Meet Your Neighbors: Why It’s Important to Protect Gopher Tortoises

Oakmont’s new resident amenity, the Gopher Tortoise Reserve, provides a wonderful way to interact with the pristine natural landscape that surrounds this master-planned community.

But, did you know the Reserve matters even more for its namesake?Meet Your Neighbors: Why It's Important to Protect Gopher Tortoise

Nowadays, gopher tortoises need human help to thrive in their native southeast U.S. habitats. Oakmont’s new Gopher Tortoise Reserve not only gives community residents another stellar outdoor recreational option — especially important as we emerge from a global health crisis — it also raises the awareness of one of Florida’s threatened species.

Beginning in mid-2020, ICI Homes, Oakmont’s developer, worked with local and state officials to make the Gopher Tortoise Reserve a reality. Groundbreaking for the new two-mile walking trail and accompanying signage took place in late February. The reserve opened in April 2021.

It’s the latest addition to the amenities at Gainesville’s top master-planned community. Oakmont residents already enjoy a spacious Residents Club, numerous community activities, a fitness center, tennis and basketball courts, an event lawn and resort-style swimming pool.

Now, they can commune with nature.

“Not only will the reserve continue to provide sanctuary for gopher tortoises, it will also serve as a passive amenity and learning opportunity for the Oakmont residents,” says Joe Blanco, ICI Homes’ North Florida Division manager.

Allow us to introduce you to the gopher tortoise.

Oakmont’s first residents

The new Gopher Tortoise Reserve formalizes what had been in place all along. The truth is, gopher tortoises were Oakmont residents before Oakmont existed. When construction first began on the community in 2014, 46 of Oakmont’s 550 acres were set aside as a tortoise preserve.

The recent creation and installation of the Gopher Tortoise Reserve walking paths and signage brings greater awareness to the tortoise’s presence, and gives Oakmont residents a natural slice of north central Florida of landscape to explore in their own backyard.

Meet the gopher tortoise

Per the Florida Fish and Wildlife Commission, the gopher tortoise is one of five native North American tortoise species and the only one whose natural habitat is east of the Mississippi River.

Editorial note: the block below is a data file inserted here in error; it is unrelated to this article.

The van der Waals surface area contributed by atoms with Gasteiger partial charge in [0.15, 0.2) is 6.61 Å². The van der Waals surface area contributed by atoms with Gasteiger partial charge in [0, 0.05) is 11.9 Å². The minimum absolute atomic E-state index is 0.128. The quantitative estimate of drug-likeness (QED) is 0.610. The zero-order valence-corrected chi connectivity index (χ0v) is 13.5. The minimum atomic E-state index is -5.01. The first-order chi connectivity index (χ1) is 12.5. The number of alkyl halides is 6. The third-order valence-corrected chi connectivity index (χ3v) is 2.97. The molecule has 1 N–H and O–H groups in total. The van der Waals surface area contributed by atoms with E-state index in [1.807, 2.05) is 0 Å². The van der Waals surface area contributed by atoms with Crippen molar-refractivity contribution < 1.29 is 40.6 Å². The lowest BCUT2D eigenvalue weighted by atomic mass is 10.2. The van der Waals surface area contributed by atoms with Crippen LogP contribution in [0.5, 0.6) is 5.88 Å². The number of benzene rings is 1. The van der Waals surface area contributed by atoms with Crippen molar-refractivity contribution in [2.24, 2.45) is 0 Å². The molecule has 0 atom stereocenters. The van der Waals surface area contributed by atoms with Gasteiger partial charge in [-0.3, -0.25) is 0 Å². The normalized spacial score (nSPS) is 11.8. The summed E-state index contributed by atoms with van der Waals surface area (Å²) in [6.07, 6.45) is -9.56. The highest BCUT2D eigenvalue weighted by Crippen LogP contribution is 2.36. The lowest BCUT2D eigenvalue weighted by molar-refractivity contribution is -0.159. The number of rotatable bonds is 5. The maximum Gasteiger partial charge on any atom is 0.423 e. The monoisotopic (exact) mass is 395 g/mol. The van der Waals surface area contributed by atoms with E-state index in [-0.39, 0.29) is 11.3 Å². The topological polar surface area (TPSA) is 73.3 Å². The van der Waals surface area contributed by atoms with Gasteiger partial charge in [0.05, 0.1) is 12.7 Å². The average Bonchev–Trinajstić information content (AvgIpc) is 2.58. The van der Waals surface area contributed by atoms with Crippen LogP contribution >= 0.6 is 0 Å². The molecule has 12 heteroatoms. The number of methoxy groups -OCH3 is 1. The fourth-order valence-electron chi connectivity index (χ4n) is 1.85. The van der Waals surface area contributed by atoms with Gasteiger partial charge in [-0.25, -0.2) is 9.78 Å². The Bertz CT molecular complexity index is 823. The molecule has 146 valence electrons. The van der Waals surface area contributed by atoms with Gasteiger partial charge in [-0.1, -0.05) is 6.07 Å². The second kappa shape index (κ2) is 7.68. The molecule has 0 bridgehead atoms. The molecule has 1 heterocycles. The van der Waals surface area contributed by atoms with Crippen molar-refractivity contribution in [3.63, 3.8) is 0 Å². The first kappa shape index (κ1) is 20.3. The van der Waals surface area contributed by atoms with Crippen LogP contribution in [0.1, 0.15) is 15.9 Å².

Gopher tortoises are federally listed as endangered in their native U.S. region, and the state also protects them under the Florida Endangered and Threatened Species Rule.

These shy, lumbering land-dwellers love the sandy soil in this part of Florida. They live in burrows they dig themselves, which actually offer shelter to over 350 other species of animals (some of which are also threatened species!).

Because they benefit so many other kinds of animals, gopher tortoises are known as a keystone species.

Indigo Snake
Eastern indigo snakes, a threatened species, often take refuge in gopher tortoise burrows during winter months.

A keystone species is defined as “a species on which other species in an ecosystem largely depend, such that if it were removed the ecosystem would change drastically.”

So, Oakmont’s natural neighbors are certainly worth protecting!

When these tortoises aren’t in their burrows, they enjoy sunning themselves outside on cooler days. They are herbivores, meaning they feed on many of the low-growing plants within the Reserve.

Adult gopher tortoises can range from nine-to-15 inches in length, and their hard shells, scaly heads and legs are a camouflage-y grayish brown. If you spot a tortoise while walking the Reserve, yield the right-of-way and keep a respectful distance. It’s likely checking you out too!

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